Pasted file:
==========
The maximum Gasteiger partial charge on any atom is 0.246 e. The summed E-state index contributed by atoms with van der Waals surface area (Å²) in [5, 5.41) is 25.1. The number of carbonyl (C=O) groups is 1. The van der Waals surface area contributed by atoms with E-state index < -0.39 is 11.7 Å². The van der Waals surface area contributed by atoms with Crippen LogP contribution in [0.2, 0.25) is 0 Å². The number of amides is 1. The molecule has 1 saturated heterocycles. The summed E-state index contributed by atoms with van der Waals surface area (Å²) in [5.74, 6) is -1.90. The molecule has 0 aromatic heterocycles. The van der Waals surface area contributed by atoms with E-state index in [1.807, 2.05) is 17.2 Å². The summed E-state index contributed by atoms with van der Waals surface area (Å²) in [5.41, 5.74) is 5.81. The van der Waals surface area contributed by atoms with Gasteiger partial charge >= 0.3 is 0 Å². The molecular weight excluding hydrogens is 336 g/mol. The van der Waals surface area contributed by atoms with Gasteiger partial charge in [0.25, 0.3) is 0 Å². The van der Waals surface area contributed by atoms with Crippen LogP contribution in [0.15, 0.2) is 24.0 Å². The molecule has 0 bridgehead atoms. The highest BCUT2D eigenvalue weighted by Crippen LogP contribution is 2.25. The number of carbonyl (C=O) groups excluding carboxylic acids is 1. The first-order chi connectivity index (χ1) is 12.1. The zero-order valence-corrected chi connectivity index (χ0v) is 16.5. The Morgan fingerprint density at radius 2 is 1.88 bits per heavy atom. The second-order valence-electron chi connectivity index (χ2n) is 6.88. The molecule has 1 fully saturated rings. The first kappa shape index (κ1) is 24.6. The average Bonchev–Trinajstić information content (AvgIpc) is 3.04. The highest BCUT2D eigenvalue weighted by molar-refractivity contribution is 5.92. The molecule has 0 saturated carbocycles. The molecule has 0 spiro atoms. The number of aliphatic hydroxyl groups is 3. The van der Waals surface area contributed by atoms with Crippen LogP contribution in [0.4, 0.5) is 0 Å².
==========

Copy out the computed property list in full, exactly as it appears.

The maximum Gasteiger partial charge on any atom is 0.246 e. The summed E-state index contributed by atoms with van der Waals surface area (Å²) in [5, 5.41) is 25.1. The number of carbonyl (C=O) groups is 1. The van der Waals surface area contributed by atoms with E-state index < -0.39 is 11.7 Å². The van der Waals surface area contributed by atoms with Crippen LogP contribution in [0.2, 0.25) is 0 Å². The number of amides is 1. The molecule has 1 saturated heterocycles. The summed E-state index contributed by atoms with van der Waals surface area (Å²) in [5.74, 6) is -1.90. The molecule has 0 aromatic heterocycles. The van der Waals surface area contributed by atoms with E-state index in [1.807, 2.05) is 17.2 Å². The summed E-state index contributed by atoms with van der Waals surface area (Å²) in [5.41, 5.74) is 5.81. The van der Waals surface area contributed by atoms with Gasteiger partial charge >= 0.3 is 0 Å². The molecular weight excluding hydrogens is 336 g/mol. The van der Waals surface area contributed by atoms with Gasteiger partial charge in [0.25, 0.3) is 0 Å². The van der Waals surface area contributed by atoms with Crippen LogP contribution in [0.15, 0.2) is 24.0 Å². The molecule has 0 bridgehead atoms. The highest BCUT2D eigenvalue weighted by Crippen LogP contribution is 2.25. The number of carbonyl (C=O) groups excluding carboxylic acids is 1. The first-order chi connectivity index (χ1) is 12.1. The zero-order valence-corrected chi connectivity index (χ0v) is 16.5. The Morgan fingerprint density at radius 2 is 1.88 bits per heavy atom. The second-order valence-electron chi connectivity index (χ2n) is 6.88. The molecule has 1 fully saturated rings. The first kappa shape index (κ1) is 24.6. The average Bonchev–Trinajstić information content (AvgIpc) is 3.04. The highest BCUT2D eigenvalue weighted by molar-refractivity contribution is 5.92. The molecule has 0 saturated carbocycles. The molecule has 0 spiro atoms. The number of aliphatic hydroxyl groups is 3. The van der Waals surface area contributed by atoms with Crippen LogP contribution in [0.4, 0.5) is 0 Å².